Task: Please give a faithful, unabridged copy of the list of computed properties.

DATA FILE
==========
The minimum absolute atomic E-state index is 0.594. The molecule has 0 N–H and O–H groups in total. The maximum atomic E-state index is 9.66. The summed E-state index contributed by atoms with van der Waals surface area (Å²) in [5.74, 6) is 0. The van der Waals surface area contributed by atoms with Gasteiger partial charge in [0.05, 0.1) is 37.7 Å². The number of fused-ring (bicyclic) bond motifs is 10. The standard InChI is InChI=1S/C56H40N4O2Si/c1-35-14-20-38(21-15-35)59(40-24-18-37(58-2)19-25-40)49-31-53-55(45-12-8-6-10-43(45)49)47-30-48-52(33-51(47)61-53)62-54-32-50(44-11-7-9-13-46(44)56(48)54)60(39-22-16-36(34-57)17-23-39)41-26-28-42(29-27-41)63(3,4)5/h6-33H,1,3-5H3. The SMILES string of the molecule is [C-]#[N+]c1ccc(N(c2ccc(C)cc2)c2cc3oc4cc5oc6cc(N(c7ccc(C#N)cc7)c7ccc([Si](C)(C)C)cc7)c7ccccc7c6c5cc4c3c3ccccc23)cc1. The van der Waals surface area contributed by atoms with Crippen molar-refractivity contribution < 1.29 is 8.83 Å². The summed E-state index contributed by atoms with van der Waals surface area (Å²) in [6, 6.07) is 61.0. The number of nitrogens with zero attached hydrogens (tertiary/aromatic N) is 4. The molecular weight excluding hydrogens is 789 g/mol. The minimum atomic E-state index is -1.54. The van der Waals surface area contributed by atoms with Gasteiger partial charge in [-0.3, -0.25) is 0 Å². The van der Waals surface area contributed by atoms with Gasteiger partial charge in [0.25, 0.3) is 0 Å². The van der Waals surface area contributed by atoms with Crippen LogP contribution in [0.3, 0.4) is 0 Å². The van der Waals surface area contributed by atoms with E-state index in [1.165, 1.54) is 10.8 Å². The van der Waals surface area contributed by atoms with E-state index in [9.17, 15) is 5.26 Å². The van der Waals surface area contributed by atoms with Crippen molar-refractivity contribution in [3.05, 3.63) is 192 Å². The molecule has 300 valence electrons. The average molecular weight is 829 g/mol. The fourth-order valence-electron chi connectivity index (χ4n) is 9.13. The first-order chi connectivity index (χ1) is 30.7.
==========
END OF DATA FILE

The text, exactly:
The minimum absolute atomic E-state index is 0.594. The molecule has 0 N–H and O–H groups in total. The maximum atomic E-state index is 9.66. The summed E-state index contributed by atoms with van der Waals surface area (Å²) in [5.74, 6) is 0. The van der Waals surface area contributed by atoms with Gasteiger partial charge in [0.05, 0.1) is 37.7 Å². The number of fused-ring (bicyclic) bond motifs is 10. The standard InChI is InChI=1S/C56H40N4O2Si/c1-35-14-20-38(21-15-35)59(40-24-18-37(58-2)19-25-40)49-31-53-55(45-12-8-6-10-43(45)49)47-30-48-52(33-51(47)61-53)62-54-32-50(44-11-7-9-13-46(44)56(48)54)60(39-22-16-36(34-57)17-23-39)41-26-28-42(29-27-41)63(3,4)5/h6-33H,1,3-5H3. The SMILES string of the molecule is [C-]#[N+]c1ccc(N(c2ccc(C)cc2)c2cc3oc4cc5oc6cc(N(c7ccc(C#N)cc7)c7ccc([Si](C)(C)C)cc7)c7ccccc7c6c5cc4c3c3ccccc23)cc1. The van der Waals surface area contributed by atoms with Crippen molar-refractivity contribution < 1.29 is 8.83 Å². The summed E-state index contributed by atoms with van der Waals surface area (Å²) in [6, 6.07) is 61.0. The number of nitrogens with zero attached hydrogens (tertiary/aromatic N) is 4. The molecular weight excluding hydrogens is 789 g/mol. The minimum atomic E-state index is -1.54. The van der Waals surface area contributed by atoms with Gasteiger partial charge in [-0.3, -0.25) is 0 Å². The van der Waals surface area contributed by atoms with Gasteiger partial charge in [0.25, 0.3) is 0 Å². The van der Waals surface area contributed by atoms with Crippen LogP contribution in [0.3, 0.4) is 0 Å². The van der Waals surface area contributed by atoms with E-state index in [1.165, 1.54) is 10.8 Å². The van der Waals surface area contributed by atoms with E-state index in [9.17, 15) is 5.26 Å². The van der Waals surface area contributed by atoms with Crippen molar-refractivity contribution in [3.05, 3.63) is 192 Å². The molecule has 300 valence electrons. The average molecular weight is 829 g/mol. The fourth-order valence-electron chi connectivity index (χ4n) is 9.13. The first-order chi connectivity index (χ1) is 30.7.